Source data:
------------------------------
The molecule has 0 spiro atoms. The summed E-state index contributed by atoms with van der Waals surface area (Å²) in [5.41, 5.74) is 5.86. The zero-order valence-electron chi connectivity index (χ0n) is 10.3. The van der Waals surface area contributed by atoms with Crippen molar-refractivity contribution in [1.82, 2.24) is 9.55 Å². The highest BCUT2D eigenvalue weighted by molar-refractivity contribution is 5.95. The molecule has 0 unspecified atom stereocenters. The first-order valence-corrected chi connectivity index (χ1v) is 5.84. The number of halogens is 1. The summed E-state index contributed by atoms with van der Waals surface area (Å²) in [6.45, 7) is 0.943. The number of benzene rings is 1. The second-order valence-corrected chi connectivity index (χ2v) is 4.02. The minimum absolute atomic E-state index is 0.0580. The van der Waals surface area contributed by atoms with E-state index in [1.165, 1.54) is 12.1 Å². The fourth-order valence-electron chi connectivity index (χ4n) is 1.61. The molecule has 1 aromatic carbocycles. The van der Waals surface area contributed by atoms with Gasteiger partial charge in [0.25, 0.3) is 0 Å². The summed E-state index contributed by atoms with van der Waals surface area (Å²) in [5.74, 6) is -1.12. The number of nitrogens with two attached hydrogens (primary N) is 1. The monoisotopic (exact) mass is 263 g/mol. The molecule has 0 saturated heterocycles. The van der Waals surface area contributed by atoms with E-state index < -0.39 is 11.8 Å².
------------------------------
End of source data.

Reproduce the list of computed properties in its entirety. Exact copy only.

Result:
The molecule has 0 spiro atoms. The summed E-state index contributed by atoms with van der Waals surface area (Å²) in [5.41, 5.74) is 5.86. The zero-order valence-electron chi connectivity index (χ0n) is 10.3. The van der Waals surface area contributed by atoms with Crippen molar-refractivity contribution in [1.82, 2.24) is 9.55 Å². The highest BCUT2D eigenvalue weighted by molar-refractivity contribution is 5.95. The molecule has 0 unspecified atom stereocenters. The first-order valence-corrected chi connectivity index (χ1v) is 5.84. The number of halogens is 1. The summed E-state index contributed by atoms with van der Waals surface area (Å²) in [6.45, 7) is 0.943. The number of benzene rings is 1. The second-order valence-corrected chi connectivity index (χ2v) is 4.02. The minimum absolute atomic E-state index is 0.0580. The van der Waals surface area contributed by atoms with E-state index in [1.165, 1.54) is 12.1 Å². The fourth-order valence-electron chi connectivity index (χ4n) is 1.61. The molecule has 1 aromatic carbocycles. The van der Waals surface area contributed by atoms with Gasteiger partial charge in [0.25, 0.3) is 0 Å². The summed E-state index contributed by atoms with van der Waals surface area (Å²) in [5.74, 6) is -1.12. The number of nitrogens with two attached hydrogens (primary N) is 1. The monoisotopic (exact) mass is 263 g/mol. The molecule has 0 saturated heterocycles. The van der Waals surface area contributed by atoms with E-state index < -0.39 is 11.8 Å².